Koplenig, Johann

The following article is from The Great Soviet Encyclopedia (1979). It might be outdated or ideologically biased.

Koplenig, Johann


Born May 15, 1891, in Sankt Lorenzen, Carinthia, Austria; died Dec. 13, 1968, in Vienna. Figure in the Austrian and international workers’ movement. The son of an agricultural laborer. A shoemaker by profession.

Koplenig as a youth aligned himself with the workers’ movement; in 1909 he joined the Austrian Social Democratic Party. During World War I he was captured in Russia in 1915 and, as a prisoner of war, carried on work among the Austrian prisoners, later participating in the struggle against the White Guard forces. In 1918 he became a Communist. He returned to Austria in 1920. In 1922 he was elected to the Central Committee of the Communist Party of Austria (CPA), of which he was elected general secretary in 1924. Koplenig was instrumental in solidifying the ranks of the CPA on the principles of Marxism-Leninism and proletarian internationalism; he fought unwearyingly against opportunistic elements and factionalists. He was elected a member of the Executive Committee of the Comintern in 1928 and was a member of the committee’s Presidium from 1935 to 1943. Because of his revolutionary activity he was frequently subjected to persecution and imprisonment. By a resolution of the Central Committee of the CPA he left Austria in 1934. From abroad he continued to direct the struggle of the Austrian Communists against fascism and for the independence of the country. From 1945 to 1965 he was chairman and after May 1965 honorary chairman of the CPA. In 1945 he was vice-chancellor of the Provisional Government of Austria. He was a deputy to the Austrian parliament from 1945 to 1959. Koplenig wrote many works on the Austrian and international workers’ movement.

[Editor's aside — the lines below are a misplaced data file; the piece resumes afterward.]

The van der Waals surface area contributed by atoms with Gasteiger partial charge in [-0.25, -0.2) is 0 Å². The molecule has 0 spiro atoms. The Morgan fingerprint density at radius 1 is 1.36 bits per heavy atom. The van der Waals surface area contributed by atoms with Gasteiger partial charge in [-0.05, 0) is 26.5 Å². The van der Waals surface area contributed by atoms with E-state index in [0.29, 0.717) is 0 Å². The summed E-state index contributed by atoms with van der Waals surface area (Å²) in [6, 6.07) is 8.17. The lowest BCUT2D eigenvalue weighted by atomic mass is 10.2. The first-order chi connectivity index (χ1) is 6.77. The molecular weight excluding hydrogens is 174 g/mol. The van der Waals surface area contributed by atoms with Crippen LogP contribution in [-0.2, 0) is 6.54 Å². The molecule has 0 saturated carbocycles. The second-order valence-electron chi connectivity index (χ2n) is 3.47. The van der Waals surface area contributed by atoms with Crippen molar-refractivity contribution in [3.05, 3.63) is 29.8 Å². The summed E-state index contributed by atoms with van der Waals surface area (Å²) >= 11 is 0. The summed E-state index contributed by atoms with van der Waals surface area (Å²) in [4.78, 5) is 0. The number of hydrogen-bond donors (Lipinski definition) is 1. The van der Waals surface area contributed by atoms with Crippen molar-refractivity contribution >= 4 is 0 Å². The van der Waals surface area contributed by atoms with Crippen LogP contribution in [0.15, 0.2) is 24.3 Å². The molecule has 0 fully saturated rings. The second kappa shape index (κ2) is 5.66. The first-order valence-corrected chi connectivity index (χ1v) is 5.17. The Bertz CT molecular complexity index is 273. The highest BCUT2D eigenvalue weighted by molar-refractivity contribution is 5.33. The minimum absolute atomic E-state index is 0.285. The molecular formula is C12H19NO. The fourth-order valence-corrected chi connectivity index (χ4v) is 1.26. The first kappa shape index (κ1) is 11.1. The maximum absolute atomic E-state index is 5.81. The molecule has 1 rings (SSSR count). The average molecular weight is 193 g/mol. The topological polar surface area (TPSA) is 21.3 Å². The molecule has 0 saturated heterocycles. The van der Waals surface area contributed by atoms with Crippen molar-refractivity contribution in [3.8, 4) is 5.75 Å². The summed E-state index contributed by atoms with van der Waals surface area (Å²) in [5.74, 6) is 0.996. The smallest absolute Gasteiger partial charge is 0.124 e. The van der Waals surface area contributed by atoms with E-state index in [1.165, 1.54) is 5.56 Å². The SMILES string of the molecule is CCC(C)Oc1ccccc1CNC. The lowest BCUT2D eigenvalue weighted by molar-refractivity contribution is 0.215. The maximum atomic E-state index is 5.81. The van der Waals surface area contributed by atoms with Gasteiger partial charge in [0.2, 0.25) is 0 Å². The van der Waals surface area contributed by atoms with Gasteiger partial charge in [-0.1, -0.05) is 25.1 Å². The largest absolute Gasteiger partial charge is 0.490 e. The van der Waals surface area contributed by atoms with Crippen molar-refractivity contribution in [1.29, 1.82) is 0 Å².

Reden und Aufsätze, 1924–1950. Vienna, 1951.
In Russian translation:
Izbr. proizv. Moscow, 1963.


Zucker-Schilling, E. Er diente seiner Klasse: Eine Biographie. Vienna, 1971.


The Great Soviet Encyclopedia, 3rd Edition (1970-1979). © 2010 The Gale Group, Inc. All rights reserved.
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